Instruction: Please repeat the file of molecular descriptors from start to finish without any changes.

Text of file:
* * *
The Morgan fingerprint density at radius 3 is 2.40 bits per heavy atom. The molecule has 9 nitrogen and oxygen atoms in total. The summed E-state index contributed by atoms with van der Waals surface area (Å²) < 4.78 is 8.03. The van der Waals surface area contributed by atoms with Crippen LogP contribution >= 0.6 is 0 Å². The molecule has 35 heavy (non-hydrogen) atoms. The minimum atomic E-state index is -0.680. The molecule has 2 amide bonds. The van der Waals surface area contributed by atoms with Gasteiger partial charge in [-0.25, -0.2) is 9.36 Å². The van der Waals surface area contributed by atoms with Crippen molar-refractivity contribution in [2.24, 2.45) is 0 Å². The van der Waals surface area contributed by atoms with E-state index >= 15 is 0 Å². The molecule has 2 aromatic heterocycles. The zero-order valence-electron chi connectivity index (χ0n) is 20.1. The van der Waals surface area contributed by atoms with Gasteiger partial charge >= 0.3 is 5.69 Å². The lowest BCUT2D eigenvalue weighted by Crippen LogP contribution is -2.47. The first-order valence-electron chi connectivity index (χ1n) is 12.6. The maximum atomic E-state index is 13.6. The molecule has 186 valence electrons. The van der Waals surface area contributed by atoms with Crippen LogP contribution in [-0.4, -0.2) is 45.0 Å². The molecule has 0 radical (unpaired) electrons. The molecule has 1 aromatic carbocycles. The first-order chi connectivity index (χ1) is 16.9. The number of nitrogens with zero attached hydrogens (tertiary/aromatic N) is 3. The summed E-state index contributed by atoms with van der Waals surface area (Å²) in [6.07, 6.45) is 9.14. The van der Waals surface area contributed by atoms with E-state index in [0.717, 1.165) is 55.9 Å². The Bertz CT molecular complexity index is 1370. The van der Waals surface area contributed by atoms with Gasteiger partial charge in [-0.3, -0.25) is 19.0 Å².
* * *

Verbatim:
The Morgan fingerprint density at radius 3 is 2.40 bits per heavy atom. The molecule has 9 nitrogen and oxygen atoms in total. The summed E-state index contributed by atoms with van der Waals surface area (Å²) < 4.78 is 8.03. The van der Waals surface area contributed by atoms with Crippen LogP contribution >= 0.6 is 0 Å². The molecule has 35 heavy (non-hydrogen) atoms. The minimum atomic E-state index is -0.680. The molecule has 2 amide bonds. The van der Waals surface area contributed by atoms with Gasteiger partial charge in [-0.25, -0.2) is 9.36 Å². The van der Waals surface area contributed by atoms with Crippen molar-refractivity contribution in [2.24, 2.45) is 0 Å². The van der Waals surface area contributed by atoms with E-state index >= 15 is 0 Å². The molecule has 2 aromatic heterocycles. The zero-order valence-electron chi connectivity index (χ0n) is 20.1. The van der Waals surface area contributed by atoms with Gasteiger partial charge >= 0.3 is 5.69 Å². The lowest BCUT2D eigenvalue weighted by Crippen LogP contribution is -2.47. The first-order valence-electron chi connectivity index (χ1n) is 12.6. The maximum atomic E-state index is 13.6. The molecule has 186 valence electrons. The van der Waals surface area contributed by atoms with Crippen LogP contribution in [-0.4, -0.2) is 45.0 Å². The molecule has 0 radical (unpaired) electrons. The molecule has 1 aromatic carbocycles. The first-order chi connectivity index (χ1) is 16.9. The number of nitrogens with zero attached hydrogens (tertiary/aromatic N) is 3. The summed E-state index contributed by atoms with van der Waals surface area (Å²) in [6.07, 6.45) is 9.14. The van der Waals surface area contributed by atoms with E-state index in [0.717, 1.165) is 55.9 Å². The Bertz CT molecular complexity index is 1370. The van der Waals surface area contributed by atoms with Gasteiger partial charge in [-0.3, -0.25) is 19.0 Å².